October 31, 2016

After the Chagim

‘After the chagim’ is the Jewish form of ‘mañana.’ When we are busied with the holidays – Rosh Hashana, Yom Kippur, Sukkot and Simchat Torah – not much else gets done. Business meetings? After the chagim. Looking for a handyman? After the chagim? Need something at the health food store? Wait till it opens after the chagim. Time to write a blog post? After the chagim.

In religious communities, the focus for one month is on prayer, festivities and social gatherings. The kids are off school and the stores become frenzily packed just like Christmas shopping days abroad.

Our Sukkah at Villa Tiferet in Tzefat.
We spent our Sukkot in Tsfat at Villa Tiferet and our courtyard Sukkah was a revolving tent of guests, visitors and music. 

The Sukkah was for sleeping, sipping morning coffee, lavish meals and playing board games with family. We studied Torah there, chatted with friends till the late hours of the night and sang songs.

Musical womens' gathering in the Sukkah.
We became very attached to our Sukkah, quickly adapting to it as if it were our new home. Yet before we knew it, it was time to say ‘goodbye’ to the Sukkah and go back inside the house for the next holiday installation – Simchat Torah. 

I find it hard to transition; first from the introspective Yom Kippur to festive Sukkot; and from the intimate, cozy Sukkah to gregarious Simchat Torah.

As a woman, Simchat Torah was my least favourite holiday. I used to go to synagogue but soon became depressed standing on the other side of the mechitza, watching the men dance with the Torah.  I then went through a phase of going on strike – sitting at home during the holiday. But when one shul offered the women a Torah to dance with, my holiday was transformed.

In Tsfat, there is a special place where women are given two Torah scrolls and a large room for dancing. It is a highlight for me to watch the glow on the women's and girls’ faces as they hold the Torah close and dance.

There was a small Torah for the young girls and a larger one for the women. Everyone had a chance to hold the Torah and sway, sing and dance. The women clutched the Torah tenderly as if it were a baby, caressing it over their right shoulder and moving gently from side to side. It was hypnotic to watch.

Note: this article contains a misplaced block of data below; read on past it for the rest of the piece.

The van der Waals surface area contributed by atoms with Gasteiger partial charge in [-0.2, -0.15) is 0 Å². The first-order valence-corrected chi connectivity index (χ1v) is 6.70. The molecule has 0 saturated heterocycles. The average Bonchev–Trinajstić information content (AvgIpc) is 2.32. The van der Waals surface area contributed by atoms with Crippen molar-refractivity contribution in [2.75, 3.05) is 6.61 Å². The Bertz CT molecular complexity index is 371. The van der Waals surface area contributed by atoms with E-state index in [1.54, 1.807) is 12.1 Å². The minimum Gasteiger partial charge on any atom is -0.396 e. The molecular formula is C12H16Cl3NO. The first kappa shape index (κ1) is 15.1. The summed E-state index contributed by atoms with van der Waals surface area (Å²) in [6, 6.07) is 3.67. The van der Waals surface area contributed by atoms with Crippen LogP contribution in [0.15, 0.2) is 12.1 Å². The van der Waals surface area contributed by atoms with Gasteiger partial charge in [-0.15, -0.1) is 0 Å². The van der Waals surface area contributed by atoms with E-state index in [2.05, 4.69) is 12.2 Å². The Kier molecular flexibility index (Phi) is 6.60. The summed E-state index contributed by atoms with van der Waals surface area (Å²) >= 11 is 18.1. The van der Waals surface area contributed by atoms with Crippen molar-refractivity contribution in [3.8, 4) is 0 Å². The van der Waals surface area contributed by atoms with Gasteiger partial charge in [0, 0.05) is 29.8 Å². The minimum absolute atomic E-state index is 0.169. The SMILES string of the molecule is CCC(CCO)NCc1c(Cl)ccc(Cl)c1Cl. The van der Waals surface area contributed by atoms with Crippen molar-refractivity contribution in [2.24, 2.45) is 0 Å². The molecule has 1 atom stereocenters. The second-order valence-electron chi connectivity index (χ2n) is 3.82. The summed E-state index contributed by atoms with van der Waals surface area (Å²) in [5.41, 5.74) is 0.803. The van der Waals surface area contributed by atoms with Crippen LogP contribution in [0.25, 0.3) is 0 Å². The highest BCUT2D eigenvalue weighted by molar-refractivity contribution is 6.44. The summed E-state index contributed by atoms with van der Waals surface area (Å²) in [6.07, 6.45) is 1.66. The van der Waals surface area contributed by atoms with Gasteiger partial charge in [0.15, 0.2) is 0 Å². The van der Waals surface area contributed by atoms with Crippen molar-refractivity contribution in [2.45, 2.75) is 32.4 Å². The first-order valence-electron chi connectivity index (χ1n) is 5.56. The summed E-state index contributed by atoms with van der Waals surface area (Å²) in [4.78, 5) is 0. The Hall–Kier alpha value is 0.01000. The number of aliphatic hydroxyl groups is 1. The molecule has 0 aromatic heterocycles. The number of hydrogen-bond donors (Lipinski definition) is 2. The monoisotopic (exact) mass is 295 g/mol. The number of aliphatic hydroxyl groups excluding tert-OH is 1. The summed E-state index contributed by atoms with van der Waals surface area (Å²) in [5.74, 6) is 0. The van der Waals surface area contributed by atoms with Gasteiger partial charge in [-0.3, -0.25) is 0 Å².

The girls around them formed a circle and sang song after song, stepping, clapping, jumping. I watched the little girls with their Torah and admired the fact that will be growing up with this tradition, a love of Simchat Torah and an equal opportunity to show their connection to Torah.

On Simchat Torah morning, the hakafot (circles of dancing with the Torah) continue. I usually spend Simchat Torah walking to the other shuls in Tsfat, watching the men sing and dance with the Torah. But this year, I did not want to feel depressed seeing the women and girls gather on the periphery, unable to join in. I decided that I only wanted to be part of a synagogue where women could share in the essence of the holiday, so I stayed put.

After the hakafot, it was time to read the last part of the Torah. And here, in the privacy of their own room, the girls and women were able to read from the Torah, including my daughter! We were also all given aliyot.

Many men find this disdainful, yet according to Jewish law, it is an acceptable practice. I just read a moving article in The Jerusalem Post entitled Women Should Dance with Torah Scrolls. It is written by Rabbi Dov Lipman who lives in Beit Shemesh, whose daughters actively participated in Simchat Torah for the first time. He was transformed by seeing them transformed and he now asks that all synagogues adopt this practice.  

In this article, he gives the halachic reasons why this should be an acceptable practice. I actually cringe in shame when I read why men continue to argue that women should not dance with the Torah. The practice of denying women the Torah is embarrassingly antiquated on an almost squeamish level.

I hope change will occur soon. Standing on the other side of the mechitza, unable to dance with a Torah that was once given to all at Mount Sinai, mothers and daughters can easily feel disconnected from Torah’s spirituality and teachings. Denying women a part of Simchat Torah simply slams the door on their searching faces.  I am grateful that my daughters and I had this experience in Tsfat.

And as Simchat Torah ends, yet another transition must occur. We return from an elated frenziness to routine. ‘Ha shigra’ as they say in Hebrew.

We have now put away our sukkah and finished up with a dozen loads of laundry. The kids are back to school and yes, I am transitioning, actually sitting at my desk. It feels good; working can be more relaxing than the cooking, cleaning, entertaining, singing and dancing we were doing for the last four weeks.

As we return to our routine lives, we must remember to bring a part of these holidays along with us, including our intentions to make a change for the new year.

This is the hard work, yet without the conscious work of changing and improving, life seems empty and unfulfilling. So let’s fill our days with goodness and with positive change– no more mañana as it’s officially ‘after the chagim.’